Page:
Social Security benefits rising 2.8 percent, biggest hike in 7 years

Marco Green
October 12, 2018

HHS Secretary Alex Azar on efforts to reduce drug prices, the opioid epidemic and preparations for the upcoming flu season.

The 2019 cost-of-living increase will be 2.8%, the Social Security Administration announced Thursday.

But the Social Security announcement also serves as the baseline for a host of other federal benefits calculations that do require yearly reauthorization, including Department of Veterans Affairs payouts.

Though the difference may seem modest, it's the highest increase for social security checks in seven years.

By law, the annual cost-of-living adjustment, or COLA, is based on a broad official measure of consumer prices.

The cost-of-living adjustment in 2018 was 2 percent, or $26 per month on average, but was largely perceived to be offset by increases in Medicare costs.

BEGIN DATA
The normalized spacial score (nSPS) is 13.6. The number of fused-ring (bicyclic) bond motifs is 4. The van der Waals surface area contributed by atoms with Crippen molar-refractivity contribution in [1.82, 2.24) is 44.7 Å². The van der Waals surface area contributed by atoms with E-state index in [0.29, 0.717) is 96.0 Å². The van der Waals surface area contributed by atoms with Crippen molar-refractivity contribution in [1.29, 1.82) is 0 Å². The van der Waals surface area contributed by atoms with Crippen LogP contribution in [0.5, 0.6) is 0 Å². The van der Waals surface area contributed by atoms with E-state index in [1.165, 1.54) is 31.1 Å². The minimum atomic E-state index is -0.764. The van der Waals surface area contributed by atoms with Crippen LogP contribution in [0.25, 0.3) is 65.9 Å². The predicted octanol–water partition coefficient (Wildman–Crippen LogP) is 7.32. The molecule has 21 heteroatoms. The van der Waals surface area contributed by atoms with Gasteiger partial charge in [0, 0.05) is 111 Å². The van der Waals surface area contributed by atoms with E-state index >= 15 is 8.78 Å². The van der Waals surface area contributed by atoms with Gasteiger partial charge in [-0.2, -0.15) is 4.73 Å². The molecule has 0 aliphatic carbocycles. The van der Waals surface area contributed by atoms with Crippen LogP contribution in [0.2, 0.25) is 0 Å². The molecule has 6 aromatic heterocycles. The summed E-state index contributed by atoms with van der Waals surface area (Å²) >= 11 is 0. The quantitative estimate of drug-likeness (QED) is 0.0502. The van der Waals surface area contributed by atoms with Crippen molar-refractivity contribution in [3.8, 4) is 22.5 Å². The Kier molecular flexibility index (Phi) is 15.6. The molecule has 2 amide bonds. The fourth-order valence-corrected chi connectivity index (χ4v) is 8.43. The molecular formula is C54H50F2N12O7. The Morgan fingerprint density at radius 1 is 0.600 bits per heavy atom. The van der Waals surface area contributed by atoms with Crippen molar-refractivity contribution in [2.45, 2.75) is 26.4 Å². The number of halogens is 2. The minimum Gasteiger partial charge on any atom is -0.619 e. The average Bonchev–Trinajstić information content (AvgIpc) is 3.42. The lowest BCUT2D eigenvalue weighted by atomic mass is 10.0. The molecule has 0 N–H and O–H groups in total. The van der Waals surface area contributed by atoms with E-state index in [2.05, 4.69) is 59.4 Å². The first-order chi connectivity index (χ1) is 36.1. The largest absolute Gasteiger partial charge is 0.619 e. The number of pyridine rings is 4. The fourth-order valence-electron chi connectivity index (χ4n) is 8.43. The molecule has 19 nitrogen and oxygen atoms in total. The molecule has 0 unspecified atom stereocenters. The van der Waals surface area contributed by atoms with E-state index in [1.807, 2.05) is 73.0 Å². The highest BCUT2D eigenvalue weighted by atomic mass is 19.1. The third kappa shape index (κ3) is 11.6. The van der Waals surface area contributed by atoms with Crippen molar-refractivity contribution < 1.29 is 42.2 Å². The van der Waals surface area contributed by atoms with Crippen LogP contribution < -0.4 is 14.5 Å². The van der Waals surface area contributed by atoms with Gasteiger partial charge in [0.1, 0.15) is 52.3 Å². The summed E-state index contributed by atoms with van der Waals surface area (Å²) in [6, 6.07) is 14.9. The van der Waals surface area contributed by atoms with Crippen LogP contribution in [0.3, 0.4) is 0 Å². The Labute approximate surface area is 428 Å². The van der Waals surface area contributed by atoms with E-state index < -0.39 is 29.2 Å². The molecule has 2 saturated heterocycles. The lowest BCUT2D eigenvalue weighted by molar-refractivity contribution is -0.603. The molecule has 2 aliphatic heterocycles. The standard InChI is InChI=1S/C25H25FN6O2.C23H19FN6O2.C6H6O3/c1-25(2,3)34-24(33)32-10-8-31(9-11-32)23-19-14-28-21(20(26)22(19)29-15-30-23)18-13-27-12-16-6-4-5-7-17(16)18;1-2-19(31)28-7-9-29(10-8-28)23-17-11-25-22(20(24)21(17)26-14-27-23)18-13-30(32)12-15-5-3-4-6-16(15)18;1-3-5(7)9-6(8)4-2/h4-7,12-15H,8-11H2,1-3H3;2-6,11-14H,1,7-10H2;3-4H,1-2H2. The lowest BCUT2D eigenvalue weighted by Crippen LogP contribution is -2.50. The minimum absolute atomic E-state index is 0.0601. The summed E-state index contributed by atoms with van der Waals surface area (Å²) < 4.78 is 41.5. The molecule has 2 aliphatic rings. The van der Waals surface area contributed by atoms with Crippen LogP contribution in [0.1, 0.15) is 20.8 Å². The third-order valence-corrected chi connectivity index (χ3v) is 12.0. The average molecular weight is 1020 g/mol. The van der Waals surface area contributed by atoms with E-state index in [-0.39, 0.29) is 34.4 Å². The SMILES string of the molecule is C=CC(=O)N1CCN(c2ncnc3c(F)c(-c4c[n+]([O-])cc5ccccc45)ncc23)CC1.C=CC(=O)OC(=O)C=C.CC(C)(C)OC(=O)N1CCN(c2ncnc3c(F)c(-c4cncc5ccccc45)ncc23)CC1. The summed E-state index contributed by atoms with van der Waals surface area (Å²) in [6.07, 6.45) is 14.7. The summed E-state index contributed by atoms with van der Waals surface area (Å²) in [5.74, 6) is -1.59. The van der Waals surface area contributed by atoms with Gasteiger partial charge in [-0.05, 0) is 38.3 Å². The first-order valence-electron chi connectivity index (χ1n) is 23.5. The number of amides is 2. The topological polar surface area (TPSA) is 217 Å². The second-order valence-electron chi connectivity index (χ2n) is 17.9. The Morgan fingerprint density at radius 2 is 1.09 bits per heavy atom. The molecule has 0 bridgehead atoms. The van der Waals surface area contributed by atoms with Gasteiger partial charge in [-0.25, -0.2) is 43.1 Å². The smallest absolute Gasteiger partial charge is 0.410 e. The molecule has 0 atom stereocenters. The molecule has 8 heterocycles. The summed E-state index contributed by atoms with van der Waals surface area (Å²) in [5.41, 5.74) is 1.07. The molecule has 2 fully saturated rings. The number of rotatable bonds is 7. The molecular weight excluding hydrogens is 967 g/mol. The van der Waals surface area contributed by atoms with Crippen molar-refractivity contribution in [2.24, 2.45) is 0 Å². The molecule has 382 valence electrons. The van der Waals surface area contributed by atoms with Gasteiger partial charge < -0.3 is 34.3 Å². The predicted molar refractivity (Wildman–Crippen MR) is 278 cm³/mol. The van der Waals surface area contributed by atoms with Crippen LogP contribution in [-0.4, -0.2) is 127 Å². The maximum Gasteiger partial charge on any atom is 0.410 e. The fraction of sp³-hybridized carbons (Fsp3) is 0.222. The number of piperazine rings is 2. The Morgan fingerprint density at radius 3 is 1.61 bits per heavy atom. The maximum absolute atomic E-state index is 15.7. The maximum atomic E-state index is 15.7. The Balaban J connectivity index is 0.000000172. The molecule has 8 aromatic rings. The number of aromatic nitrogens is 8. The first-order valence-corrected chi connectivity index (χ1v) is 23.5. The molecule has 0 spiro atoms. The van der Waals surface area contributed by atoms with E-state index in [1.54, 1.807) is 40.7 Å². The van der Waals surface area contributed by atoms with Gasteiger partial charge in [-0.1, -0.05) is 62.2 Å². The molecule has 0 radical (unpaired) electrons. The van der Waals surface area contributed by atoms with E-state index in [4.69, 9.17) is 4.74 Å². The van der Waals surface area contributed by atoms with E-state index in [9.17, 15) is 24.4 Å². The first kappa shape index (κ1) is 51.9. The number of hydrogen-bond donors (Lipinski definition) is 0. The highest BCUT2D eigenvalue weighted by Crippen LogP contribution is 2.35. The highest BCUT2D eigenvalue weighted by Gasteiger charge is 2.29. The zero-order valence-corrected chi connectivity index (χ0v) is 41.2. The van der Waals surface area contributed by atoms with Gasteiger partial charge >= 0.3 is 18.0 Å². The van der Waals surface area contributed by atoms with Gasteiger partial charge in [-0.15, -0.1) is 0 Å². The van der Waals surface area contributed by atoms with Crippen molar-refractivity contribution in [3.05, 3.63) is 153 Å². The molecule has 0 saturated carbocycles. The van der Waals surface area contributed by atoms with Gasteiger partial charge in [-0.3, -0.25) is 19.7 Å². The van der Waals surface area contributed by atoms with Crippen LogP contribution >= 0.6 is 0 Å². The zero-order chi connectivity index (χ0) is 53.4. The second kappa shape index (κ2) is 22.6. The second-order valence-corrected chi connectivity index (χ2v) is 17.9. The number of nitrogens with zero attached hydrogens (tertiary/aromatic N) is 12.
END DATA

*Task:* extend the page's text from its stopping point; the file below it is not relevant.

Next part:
Senior advocacy groups hailed the increase but said it still wasn't enough to cover the living costs of older Americans. Advocates for seniors claim that the inflation index doesn't accurately capture costs faced by seniors, especially health care.

"We need to strengthen and expand Social Security with COLAs that reflect the real expenses seniors face", said Richard Fiesta, executive director of the Alliance for Retired Americans, which is supported by major labor unions.

Last year, social security checks went up by 2 percent.

More than 62 million retirees will receive a bump in benefits starting in January, which would mean an extra $39 a month for the average retired worker.

Other reports by Click Lancashire

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